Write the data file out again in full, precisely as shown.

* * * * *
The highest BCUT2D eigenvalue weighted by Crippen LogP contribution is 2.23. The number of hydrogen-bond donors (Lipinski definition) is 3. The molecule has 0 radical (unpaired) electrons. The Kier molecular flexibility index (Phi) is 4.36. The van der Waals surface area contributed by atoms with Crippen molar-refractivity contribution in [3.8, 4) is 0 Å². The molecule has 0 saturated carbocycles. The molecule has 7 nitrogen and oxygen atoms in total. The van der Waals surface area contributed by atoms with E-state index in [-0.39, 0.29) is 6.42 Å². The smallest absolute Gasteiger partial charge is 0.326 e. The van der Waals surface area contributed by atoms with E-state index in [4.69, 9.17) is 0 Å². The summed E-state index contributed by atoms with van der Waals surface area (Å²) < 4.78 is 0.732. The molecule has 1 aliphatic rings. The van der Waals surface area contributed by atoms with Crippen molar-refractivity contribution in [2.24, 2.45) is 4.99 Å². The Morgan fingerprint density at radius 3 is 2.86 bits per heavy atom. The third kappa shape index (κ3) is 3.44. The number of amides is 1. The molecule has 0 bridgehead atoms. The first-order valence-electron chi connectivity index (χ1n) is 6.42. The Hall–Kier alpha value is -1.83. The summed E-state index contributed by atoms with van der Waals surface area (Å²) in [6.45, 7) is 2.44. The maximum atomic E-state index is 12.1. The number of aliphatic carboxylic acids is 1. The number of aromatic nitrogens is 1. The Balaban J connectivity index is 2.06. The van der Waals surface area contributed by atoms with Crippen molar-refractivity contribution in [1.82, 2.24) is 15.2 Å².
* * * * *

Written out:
The highest BCUT2D eigenvalue weighted by Crippen LogP contribution is 2.23. The number of hydrogen-bond donors (Lipinski definition) is 3. The molecule has 0 radical (unpaired) electrons. The Kier molecular flexibility index (Phi) is 4.36. The van der Waals surface area contributed by atoms with Crippen molar-refractivity contribution in [3.8, 4) is 0 Å². The molecule has 0 saturated carbocycles. The molecule has 7 nitrogen and oxygen atoms in total. The van der Waals surface area contributed by atoms with E-state index in [-0.39, 0.29) is 6.42 Å². The smallest absolute Gasteiger partial charge is 0.326 e. The van der Waals surface area contributed by atoms with E-state index in [4.69, 9.17) is 0 Å². The summed E-state index contributed by atoms with van der Waals surface area (Å²) < 4.78 is 0.732. The molecule has 1 aliphatic rings. The van der Waals surface area contributed by atoms with Crippen molar-refractivity contribution in [2.24, 2.45) is 4.99 Å². The Morgan fingerprint density at radius 3 is 2.86 bits per heavy atom. The third kappa shape index (κ3) is 3.44. The number of amides is 1. The molecule has 0 bridgehead atoms. The first-order valence-electron chi connectivity index (χ1n) is 6.42. The Hall–Kier alpha value is -1.83. The summed E-state index contributed by atoms with van der Waals surface area (Å²) in [6.45, 7) is 2.44. The maximum atomic E-state index is 12.1. The number of aliphatic carboxylic acids is 1. The number of aromatic nitrogens is 1. The Balaban J connectivity index is 2.06. The van der Waals surface area contributed by atoms with Crippen molar-refractivity contribution in [1.82, 2.24) is 15.2 Å².